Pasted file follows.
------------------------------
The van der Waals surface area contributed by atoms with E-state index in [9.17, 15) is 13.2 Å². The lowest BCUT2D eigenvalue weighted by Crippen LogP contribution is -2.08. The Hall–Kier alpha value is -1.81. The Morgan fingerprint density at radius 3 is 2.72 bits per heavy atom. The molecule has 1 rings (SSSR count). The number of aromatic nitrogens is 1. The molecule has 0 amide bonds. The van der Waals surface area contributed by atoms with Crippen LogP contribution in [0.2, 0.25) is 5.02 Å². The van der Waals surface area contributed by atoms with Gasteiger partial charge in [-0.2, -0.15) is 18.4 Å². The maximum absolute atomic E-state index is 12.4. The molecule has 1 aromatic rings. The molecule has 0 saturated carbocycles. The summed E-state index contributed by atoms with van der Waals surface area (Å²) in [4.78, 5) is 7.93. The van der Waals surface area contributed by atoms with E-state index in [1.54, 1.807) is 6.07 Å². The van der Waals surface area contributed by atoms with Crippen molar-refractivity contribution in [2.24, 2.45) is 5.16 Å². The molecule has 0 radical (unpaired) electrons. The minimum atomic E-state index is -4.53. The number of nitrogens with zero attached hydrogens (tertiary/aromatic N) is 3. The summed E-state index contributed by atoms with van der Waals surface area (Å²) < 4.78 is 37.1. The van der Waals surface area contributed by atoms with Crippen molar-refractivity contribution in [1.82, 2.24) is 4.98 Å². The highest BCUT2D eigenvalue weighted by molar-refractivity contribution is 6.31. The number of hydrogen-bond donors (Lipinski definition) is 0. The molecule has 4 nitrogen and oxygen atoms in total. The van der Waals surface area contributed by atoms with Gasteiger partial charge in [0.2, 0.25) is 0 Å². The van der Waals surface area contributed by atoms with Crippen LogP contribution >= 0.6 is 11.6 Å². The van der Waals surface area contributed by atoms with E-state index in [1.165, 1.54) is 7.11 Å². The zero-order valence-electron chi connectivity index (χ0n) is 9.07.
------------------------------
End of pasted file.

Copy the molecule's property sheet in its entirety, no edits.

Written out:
The van der Waals surface area contributed by atoms with E-state index in [9.17, 15) is 13.2 Å². The lowest BCUT2D eigenvalue weighted by Crippen LogP contribution is -2.08. The Hall–Kier alpha value is -1.81. The Morgan fingerprint density at radius 3 is 2.72 bits per heavy atom. The molecule has 1 rings (SSSR count). The number of aromatic nitrogens is 1. The molecule has 0 amide bonds. The van der Waals surface area contributed by atoms with Crippen LogP contribution in [0.2, 0.25) is 5.02 Å². The van der Waals surface area contributed by atoms with Gasteiger partial charge in [-0.2, -0.15) is 18.4 Å². The maximum absolute atomic E-state index is 12.4. The molecule has 1 aromatic rings. The molecule has 0 saturated carbocycles. The summed E-state index contributed by atoms with van der Waals surface area (Å²) in [4.78, 5) is 7.93. The van der Waals surface area contributed by atoms with E-state index in [1.54, 1.807) is 6.07 Å². The van der Waals surface area contributed by atoms with Crippen molar-refractivity contribution in [2.24, 2.45) is 5.16 Å². The molecule has 0 radical (unpaired) electrons. The minimum atomic E-state index is -4.53. The number of nitrogens with zero attached hydrogens (tertiary/aromatic N) is 3. The summed E-state index contributed by atoms with van der Waals surface area (Å²) < 4.78 is 37.1. The van der Waals surface area contributed by atoms with Crippen molar-refractivity contribution in [1.82, 2.24) is 4.98 Å². The highest BCUT2D eigenvalue weighted by molar-refractivity contribution is 6.31. The number of hydrogen-bond donors (Lipinski definition) is 0. The molecule has 4 nitrogen and oxygen atoms in total. The van der Waals surface area contributed by atoms with Gasteiger partial charge in [0.2, 0.25) is 0 Å². The van der Waals surface area contributed by atoms with Crippen LogP contribution >= 0.6 is 11.6 Å². The van der Waals surface area contributed by atoms with E-state index in [1.165, 1.54) is 7.11 Å². The zero-order valence-electron chi connectivity index (χ0n) is 9.07.